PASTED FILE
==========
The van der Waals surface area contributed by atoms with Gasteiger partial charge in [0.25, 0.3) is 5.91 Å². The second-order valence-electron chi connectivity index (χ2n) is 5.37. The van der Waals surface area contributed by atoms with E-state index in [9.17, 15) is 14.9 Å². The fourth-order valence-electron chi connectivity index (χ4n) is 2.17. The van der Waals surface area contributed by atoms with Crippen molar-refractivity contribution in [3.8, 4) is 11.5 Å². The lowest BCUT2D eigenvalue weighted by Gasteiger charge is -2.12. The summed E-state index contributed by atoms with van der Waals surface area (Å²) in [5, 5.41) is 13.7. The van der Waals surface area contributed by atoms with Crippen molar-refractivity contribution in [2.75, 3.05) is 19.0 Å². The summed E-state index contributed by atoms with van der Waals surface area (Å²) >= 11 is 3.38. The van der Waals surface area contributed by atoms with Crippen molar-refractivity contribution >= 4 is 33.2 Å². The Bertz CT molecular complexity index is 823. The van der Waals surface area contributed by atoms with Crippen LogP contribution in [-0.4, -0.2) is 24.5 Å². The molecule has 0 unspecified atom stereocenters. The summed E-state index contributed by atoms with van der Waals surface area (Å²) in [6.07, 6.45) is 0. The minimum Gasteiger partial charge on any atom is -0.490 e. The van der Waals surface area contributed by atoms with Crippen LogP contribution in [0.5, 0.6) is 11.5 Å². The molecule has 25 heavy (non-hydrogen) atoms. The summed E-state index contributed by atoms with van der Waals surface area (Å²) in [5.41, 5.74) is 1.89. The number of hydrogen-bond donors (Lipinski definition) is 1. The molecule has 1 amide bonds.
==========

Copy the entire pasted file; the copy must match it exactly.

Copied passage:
The van der Waals surface area contributed by atoms with Gasteiger partial charge in [0.25, 0.3) is 5.91 Å². The second-order valence-electron chi connectivity index (χ2n) is 5.37. The van der Waals surface area contributed by atoms with E-state index in [9.17, 15) is 14.9 Å². The fourth-order valence-electron chi connectivity index (χ4n) is 2.17. The van der Waals surface area contributed by atoms with Crippen molar-refractivity contribution in [3.8, 4) is 11.5 Å². The lowest BCUT2D eigenvalue weighted by Gasteiger charge is -2.12. The summed E-state index contributed by atoms with van der Waals surface area (Å²) in [5, 5.41) is 13.7. The van der Waals surface area contributed by atoms with Crippen molar-refractivity contribution in [2.75, 3.05) is 19.0 Å². The summed E-state index contributed by atoms with van der Waals surface area (Å²) >= 11 is 3.38. The van der Waals surface area contributed by atoms with Crippen molar-refractivity contribution >= 4 is 33.2 Å². The Bertz CT molecular complexity index is 823. The van der Waals surface area contributed by atoms with Crippen LogP contribution in [-0.4, -0.2) is 24.5 Å². The molecule has 0 unspecified atom stereocenters. The summed E-state index contributed by atoms with van der Waals surface area (Å²) in [6.07, 6.45) is 0. The minimum Gasteiger partial charge on any atom is -0.490 e. The van der Waals surface area contributed by atoms with Crippen LogP contribution in [0.5, 0.6) is 11.5 Å². The molecule has 25 heavy (non-hydrogen) atoms. The summed E-state index contributed by atoms with van der Waals surface area (Å²) in [5.41, 5.74) is 1.89. The number of hydrogen-bond donors (Lipinski definition) is 1. The molecule has 1 amide bonds.